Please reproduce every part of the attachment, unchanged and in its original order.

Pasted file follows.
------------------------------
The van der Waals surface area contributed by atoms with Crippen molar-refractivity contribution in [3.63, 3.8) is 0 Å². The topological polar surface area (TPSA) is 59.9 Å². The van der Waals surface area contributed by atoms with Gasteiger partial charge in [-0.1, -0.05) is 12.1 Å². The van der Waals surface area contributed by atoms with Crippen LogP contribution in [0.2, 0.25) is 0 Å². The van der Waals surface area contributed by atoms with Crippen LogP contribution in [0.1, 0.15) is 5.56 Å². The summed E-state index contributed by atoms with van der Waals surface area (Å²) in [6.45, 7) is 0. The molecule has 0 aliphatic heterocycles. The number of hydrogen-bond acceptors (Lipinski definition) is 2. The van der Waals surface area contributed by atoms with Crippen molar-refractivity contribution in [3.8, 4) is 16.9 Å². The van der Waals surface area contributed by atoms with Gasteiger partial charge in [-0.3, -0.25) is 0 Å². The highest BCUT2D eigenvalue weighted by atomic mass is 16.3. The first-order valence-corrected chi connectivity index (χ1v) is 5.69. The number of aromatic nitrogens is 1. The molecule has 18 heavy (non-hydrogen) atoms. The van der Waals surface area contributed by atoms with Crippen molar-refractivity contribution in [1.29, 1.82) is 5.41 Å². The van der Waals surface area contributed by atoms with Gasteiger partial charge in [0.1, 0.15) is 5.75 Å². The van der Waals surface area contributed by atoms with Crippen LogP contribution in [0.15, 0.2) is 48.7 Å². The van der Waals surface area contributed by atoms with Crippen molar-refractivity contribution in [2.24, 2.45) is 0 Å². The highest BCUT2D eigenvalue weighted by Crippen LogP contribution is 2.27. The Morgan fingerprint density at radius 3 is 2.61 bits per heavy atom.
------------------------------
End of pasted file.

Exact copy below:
The van der Waals surface area contributed by atoms with Crippen molar-refractivity contribution in [3.63, 3.8) is 0 Å². The topological polar surface area (TPSA) is 59.9 Å². The van der Waals surface area contributed by atoms with Gasteiger partial charge in [-0.1, -0.05) is 12.1 Å². The van der Waals surface area contributed by atoms with Crippen LogP contribution in [0.2, 0.25) is 0 Å². The van der Waals surface area contributed by atoms with Crippen LogP contribution in [0.1, 0.15) is 5.56 Å². The summed E-state index contributed by atoms with van der Waals surface area (Å²) in [6.45, 7) is 0. The molecule has 0 aliphatic heterocycles. The number of hydrogen-bond acceptors (Lipinski definition) is 2. The van der Waals surface area contributed by atoms with Crippen molar-refractivity contribution in [3.8, 4) is 16.9 Å². The van der Waals surface area contributed by atoms with Gasteiger partial charge in [-0.3, -0.25) is 0 Å². The highest BCUT2D eigenvalue weighted by atomic mass is 16.3. The first-order valence-corrected chi connectivity index (χ1v) is 5.69. The number of aromatic nitrogens is 1. The molecule has 18 heavy (non-hydrogen) atoms. The van der Waals surface area contributed by atoms with Crippen molar-refractivity contribution in [1.29, 1.82) is 5.41 Å². The van der Waals surface area contributed by atoms with Gasteiger partial charge in [0.1, 0.15) is 5.75 Å². The van der Waals surface area contributed by atoms with Crippen LogP contribution in [0.15, 0.2) is 48.7 Å². The van der Waals surface area contributed by atoms with Crippen molar-refractivity contribution in [2.24, 2.45) is 0 Å². The highest BCUT2D eigenvalue weighted by Crippen LogP contribution is 2.27. The Morgan fingerprint density at radius 3 is 2.61 bits per heavy atom.